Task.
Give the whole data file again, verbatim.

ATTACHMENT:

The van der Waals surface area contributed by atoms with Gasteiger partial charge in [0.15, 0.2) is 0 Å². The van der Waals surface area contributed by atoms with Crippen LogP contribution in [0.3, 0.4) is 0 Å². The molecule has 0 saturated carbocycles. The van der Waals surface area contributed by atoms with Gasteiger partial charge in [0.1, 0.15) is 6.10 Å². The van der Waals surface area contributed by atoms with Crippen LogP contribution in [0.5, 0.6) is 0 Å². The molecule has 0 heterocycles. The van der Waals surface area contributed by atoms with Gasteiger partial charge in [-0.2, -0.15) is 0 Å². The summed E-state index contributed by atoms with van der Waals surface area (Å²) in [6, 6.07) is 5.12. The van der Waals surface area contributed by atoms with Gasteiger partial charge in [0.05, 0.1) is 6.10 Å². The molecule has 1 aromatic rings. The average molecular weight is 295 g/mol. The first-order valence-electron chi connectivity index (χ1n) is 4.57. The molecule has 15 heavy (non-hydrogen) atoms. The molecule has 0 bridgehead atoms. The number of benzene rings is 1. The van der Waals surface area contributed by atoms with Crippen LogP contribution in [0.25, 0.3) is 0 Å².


The van der Waals surface area contributed by atoms with Gasteiger partial charge in [0.15, 0.2) is 0 Å². The van der Waals surface area contributed by atoms with Crippen LogP contribution in [0.3, 0.4) is 0 Å². The molecule has 0 saturated carbocycles. The van der Waals surface area contributed by atoms with Gasteiger partial charge in [0.1, 0.15) is 6.10 Å². The van der Waals surface area contributed by atoms with Crippen LogP contribution in [0.5, 0.6) is 0 Å². The molecule has 0 heterocycles. The van der Waals surface area contributed by atoms with Gasteiger partial charge in [-0.2, -0.15) is 0 Å². The summed E-state index contributed by atoms with van der Waals surface area (Å²) in [6, 6.07) is 5.12. The van der Waals surface area contributed by atoms with Gasteiger partial charge in [0.05, 0.1) is 6.10 Å². The molecule has 1 aromatic rings. The average molecular weight is 295 g/mol. The first-order valence-electron chi connectivity index (χ1n) is 4.57. The molecule has 15 heavy (non-hydrogen) atoms. The molecule has 0 bridgehead atoms. The number of benzene rings is 1. The van der Waals surface area contributed by atoms with Crippen LogP contribution in [0.25, 0.3) is 0 Å².